I’m in the middle of writing a five page paper that I really don’t want to  write. And not just because I don’t want to write it and homework is stupid and all of that. I don’t want to write it because it’s been causing tears to swell in my eyes for the past two hours.

Maybe that sounds ridiculous. It probably is. But I’m having to write about an experience I’ve had for the past semester. It’s not that it’s bad. Not really.

It just makes me sad. I’m so disappointed. And I’m frustrated. I’m just so frustrated. Because this paper wants me to write about what I’ve learned and I’m sitting here typing up all of the things I’ve learned that aren’t important to me. That aren’t hard. That don’t make a bit of difference. That I could have learned on my own without this experience.

And maybe it’s good for me. Maybe it’s good to have my patience tested like this. Maybe it’s good to do work that is so boring I feel like my brain will fall out. Maybe it’s good. It will strengthen my endurance. It will give me more experience to know where other people are coming from. It will open my eyes to all the behind the scenes work that no one ever sees.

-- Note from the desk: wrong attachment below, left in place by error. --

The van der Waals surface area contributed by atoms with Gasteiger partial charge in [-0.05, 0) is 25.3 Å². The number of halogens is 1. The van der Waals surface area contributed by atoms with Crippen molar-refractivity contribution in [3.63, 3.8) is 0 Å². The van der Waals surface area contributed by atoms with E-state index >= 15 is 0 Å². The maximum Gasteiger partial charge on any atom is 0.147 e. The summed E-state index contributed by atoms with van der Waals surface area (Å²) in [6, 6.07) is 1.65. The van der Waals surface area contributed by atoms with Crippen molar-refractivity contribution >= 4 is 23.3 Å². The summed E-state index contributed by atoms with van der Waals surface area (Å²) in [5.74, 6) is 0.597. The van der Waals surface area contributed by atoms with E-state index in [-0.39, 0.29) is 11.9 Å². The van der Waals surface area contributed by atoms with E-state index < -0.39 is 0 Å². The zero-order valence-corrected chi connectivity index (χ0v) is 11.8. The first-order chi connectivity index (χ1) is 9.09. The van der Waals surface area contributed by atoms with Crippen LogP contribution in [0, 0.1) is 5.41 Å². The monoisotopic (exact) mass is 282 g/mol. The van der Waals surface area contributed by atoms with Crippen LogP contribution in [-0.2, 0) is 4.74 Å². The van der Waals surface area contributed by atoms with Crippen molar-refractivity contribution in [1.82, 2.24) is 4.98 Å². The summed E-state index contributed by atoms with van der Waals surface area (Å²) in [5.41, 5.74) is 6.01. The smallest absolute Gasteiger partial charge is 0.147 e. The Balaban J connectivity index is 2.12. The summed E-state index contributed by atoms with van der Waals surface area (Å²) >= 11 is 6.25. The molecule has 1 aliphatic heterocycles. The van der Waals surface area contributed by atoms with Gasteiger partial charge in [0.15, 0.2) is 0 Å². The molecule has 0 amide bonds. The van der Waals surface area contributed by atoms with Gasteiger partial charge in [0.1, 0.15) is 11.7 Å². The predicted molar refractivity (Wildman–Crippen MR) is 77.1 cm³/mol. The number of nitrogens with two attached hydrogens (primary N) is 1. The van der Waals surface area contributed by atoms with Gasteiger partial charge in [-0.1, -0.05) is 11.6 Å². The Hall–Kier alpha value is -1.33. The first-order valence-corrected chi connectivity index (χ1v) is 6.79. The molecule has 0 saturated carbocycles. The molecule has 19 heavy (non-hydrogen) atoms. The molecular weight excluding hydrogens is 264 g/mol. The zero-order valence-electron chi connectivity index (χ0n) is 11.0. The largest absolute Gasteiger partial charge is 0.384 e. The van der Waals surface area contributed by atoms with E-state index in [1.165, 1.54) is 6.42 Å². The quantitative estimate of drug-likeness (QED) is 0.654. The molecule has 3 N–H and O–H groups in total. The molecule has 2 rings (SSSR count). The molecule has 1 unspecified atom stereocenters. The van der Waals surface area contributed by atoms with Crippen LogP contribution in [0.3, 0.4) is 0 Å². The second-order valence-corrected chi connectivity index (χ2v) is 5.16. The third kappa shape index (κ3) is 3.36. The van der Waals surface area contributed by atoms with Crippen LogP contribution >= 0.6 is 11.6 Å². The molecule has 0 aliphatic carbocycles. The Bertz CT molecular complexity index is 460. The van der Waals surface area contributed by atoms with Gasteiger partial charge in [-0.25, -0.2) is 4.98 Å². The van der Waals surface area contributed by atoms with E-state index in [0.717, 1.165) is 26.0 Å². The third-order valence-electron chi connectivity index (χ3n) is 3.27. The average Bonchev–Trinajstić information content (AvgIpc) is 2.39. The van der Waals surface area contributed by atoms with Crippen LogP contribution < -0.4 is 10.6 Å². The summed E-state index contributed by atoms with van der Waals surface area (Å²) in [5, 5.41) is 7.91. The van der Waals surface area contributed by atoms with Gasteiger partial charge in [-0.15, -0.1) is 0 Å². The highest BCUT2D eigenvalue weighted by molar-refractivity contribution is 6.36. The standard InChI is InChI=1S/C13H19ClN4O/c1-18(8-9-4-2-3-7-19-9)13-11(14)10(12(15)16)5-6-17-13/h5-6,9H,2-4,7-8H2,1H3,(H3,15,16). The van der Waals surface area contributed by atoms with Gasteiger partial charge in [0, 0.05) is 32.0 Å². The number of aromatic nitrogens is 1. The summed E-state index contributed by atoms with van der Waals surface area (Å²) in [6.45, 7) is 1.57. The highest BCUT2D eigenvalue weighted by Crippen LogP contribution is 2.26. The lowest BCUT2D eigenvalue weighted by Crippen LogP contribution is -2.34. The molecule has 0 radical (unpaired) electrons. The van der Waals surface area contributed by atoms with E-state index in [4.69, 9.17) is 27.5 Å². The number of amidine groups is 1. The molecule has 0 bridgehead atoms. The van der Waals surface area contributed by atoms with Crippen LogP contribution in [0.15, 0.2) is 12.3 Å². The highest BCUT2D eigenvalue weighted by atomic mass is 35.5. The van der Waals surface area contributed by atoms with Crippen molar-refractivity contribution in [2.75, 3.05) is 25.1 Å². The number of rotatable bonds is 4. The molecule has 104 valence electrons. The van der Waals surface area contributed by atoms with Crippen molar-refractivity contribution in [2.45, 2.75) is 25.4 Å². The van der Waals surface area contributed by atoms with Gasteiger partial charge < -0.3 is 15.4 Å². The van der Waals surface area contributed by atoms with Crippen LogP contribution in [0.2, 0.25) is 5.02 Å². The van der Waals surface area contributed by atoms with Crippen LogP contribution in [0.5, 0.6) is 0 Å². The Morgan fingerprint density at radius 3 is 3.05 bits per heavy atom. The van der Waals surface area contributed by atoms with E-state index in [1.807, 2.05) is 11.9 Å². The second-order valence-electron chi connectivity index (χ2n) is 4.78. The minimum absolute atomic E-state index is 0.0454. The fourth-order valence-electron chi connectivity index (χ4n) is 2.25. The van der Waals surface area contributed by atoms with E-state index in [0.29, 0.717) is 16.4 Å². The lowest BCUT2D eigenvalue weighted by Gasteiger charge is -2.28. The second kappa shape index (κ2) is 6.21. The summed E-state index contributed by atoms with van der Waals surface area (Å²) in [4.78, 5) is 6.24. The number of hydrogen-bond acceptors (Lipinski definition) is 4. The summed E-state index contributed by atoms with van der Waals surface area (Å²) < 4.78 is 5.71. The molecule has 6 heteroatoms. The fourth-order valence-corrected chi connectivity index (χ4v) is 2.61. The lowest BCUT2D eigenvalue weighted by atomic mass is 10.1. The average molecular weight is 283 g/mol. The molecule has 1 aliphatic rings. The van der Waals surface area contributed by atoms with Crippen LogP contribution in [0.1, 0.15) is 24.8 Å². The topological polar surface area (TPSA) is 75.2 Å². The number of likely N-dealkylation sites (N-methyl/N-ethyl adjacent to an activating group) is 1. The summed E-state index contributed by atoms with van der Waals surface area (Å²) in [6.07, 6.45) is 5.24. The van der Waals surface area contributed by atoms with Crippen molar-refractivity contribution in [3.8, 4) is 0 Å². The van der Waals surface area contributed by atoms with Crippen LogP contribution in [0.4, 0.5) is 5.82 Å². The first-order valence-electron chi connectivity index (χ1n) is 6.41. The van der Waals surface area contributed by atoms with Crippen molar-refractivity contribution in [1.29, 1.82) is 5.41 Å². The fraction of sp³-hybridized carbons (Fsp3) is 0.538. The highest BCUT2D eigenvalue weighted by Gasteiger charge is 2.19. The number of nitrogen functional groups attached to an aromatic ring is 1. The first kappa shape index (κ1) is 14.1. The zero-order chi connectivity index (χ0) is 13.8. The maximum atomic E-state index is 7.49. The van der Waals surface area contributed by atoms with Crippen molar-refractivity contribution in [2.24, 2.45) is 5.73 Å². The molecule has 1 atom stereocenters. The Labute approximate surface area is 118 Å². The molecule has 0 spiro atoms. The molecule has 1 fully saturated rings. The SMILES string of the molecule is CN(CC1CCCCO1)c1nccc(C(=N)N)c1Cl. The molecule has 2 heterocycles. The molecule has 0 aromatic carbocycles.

But maybe… maybe it will make me bitter. Maybe it will make me hate where I am and cause me to hate what I’m learning. Maybe it will keep me from learning things that would be of so much more value to me. Things that I would find relevant to life and to the work I hope to accomplish someday. And that’s what really scares me.

So what have I learned from this experience? Nothing I couldn’t have learned, and would have learned elsewhere. What did I gain? A longing for what I don’t have, yet a forced self-imposed, forced acceptance for what I do. What are the positives of my experience? I’m made to exercise patience I don’t have.  The negatives? This isn’t what I want. And I’m so bored. And I’m missing out consistently on all of the opportunities my peers are given.

Also, clearly I can answer his questions in a paragraph. I have no idea why he’s requiring a five page length.

-Melissa